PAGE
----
Added by Nigel Shelbourne on December 19, 2011
The sudden death of Kim Jong-il changes North Korea – with Kim senior we knew where we were to some extent. Anything, from the benign to apocalyptic, is possible at this point.
While world leaders want North Korea to embrace peace and reform, the Kim regime is committed to its military-first policy even though the country has a lot to lost from any break from peace.
South Korea could have been a key player, yet North Korea sank a Southern ship and shelled an island last year, creating a vacuum filled by China instead.
China is expected to press North Korea for economic reforms and boosting its fragile economy is a way for Kim Jong-un to make himself more popular. The fear is the country may choose to increase its profile through provocation.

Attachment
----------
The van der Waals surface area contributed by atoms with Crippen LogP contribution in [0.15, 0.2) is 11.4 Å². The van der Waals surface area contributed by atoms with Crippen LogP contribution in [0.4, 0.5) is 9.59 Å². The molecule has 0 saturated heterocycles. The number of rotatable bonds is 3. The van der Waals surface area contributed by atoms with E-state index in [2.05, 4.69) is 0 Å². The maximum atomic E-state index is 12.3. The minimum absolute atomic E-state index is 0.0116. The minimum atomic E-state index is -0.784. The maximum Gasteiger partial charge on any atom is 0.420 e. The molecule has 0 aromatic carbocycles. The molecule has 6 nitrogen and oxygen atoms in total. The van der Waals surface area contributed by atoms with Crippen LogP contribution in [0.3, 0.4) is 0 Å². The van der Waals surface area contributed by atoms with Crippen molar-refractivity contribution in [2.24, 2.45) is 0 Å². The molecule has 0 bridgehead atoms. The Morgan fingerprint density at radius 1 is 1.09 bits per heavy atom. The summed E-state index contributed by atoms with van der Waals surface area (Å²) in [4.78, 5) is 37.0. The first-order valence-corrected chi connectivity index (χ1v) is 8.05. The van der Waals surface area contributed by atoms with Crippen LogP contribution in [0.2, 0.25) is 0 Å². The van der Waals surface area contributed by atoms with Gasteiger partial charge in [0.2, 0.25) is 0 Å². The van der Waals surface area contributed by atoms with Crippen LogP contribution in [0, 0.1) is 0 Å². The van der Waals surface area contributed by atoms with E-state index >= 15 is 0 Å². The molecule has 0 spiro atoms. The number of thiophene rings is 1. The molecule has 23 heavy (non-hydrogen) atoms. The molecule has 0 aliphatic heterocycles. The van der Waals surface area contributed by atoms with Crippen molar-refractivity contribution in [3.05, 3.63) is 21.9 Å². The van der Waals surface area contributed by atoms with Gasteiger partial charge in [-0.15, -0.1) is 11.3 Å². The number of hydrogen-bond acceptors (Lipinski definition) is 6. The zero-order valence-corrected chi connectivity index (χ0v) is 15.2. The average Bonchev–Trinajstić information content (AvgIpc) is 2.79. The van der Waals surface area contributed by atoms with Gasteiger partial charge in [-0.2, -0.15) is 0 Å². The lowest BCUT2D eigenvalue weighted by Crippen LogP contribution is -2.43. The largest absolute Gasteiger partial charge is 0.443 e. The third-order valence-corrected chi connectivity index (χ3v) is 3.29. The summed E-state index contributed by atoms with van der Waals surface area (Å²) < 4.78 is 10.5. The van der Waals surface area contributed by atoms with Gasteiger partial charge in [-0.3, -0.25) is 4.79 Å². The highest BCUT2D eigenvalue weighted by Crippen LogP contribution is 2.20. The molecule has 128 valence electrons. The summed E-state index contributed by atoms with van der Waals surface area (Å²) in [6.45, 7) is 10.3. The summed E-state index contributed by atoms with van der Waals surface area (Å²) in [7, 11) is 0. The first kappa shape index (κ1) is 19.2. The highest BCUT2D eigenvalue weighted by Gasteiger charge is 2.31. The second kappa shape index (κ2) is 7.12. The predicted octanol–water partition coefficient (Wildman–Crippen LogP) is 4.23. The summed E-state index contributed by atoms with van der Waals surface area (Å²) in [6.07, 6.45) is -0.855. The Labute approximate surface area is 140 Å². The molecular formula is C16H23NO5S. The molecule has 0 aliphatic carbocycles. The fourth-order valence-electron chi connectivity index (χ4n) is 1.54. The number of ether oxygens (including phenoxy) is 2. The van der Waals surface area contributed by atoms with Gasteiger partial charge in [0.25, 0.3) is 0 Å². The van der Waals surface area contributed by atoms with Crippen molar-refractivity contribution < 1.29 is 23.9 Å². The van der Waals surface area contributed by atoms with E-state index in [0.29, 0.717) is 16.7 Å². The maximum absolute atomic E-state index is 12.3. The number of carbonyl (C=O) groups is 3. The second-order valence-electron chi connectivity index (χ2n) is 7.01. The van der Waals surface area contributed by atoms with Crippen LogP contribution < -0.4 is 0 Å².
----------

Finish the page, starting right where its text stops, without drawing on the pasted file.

Provocation could be in the form of a new nuclear test or long-range missile launch. With two upcoming elections, President Lee cannot afford to appear to weak with.Seoul likely to strike back risking escalating hostilities.
South Korea, and its Japanese and US allies are likely to be concerned about the possibility of instability in North Korea since Kim Jong-un’s succession may not be successful. While North Korea presents itself behind a facade of unity, it’s questionable whether North Korea’s key people will entrust their future to an untried youth.
Another possibility is that military hardliners could seize power of they fear their privileges of the old system are at risk. North Koreans won’t have any say in the matter, yet their suffering could louden their political voice. If the country becomes unstable factions my seek help from China, Russia, or possibly South Korea, creating conditions for a dangerous flashpoint.
Anything is possible in North Korea, leaving the world little choice but to watch and hope a bad situation does not become worse. Discreet consultation between Seoul, Washington and Beijing is essential, yet don’t expect to hear about their top-secret discussions.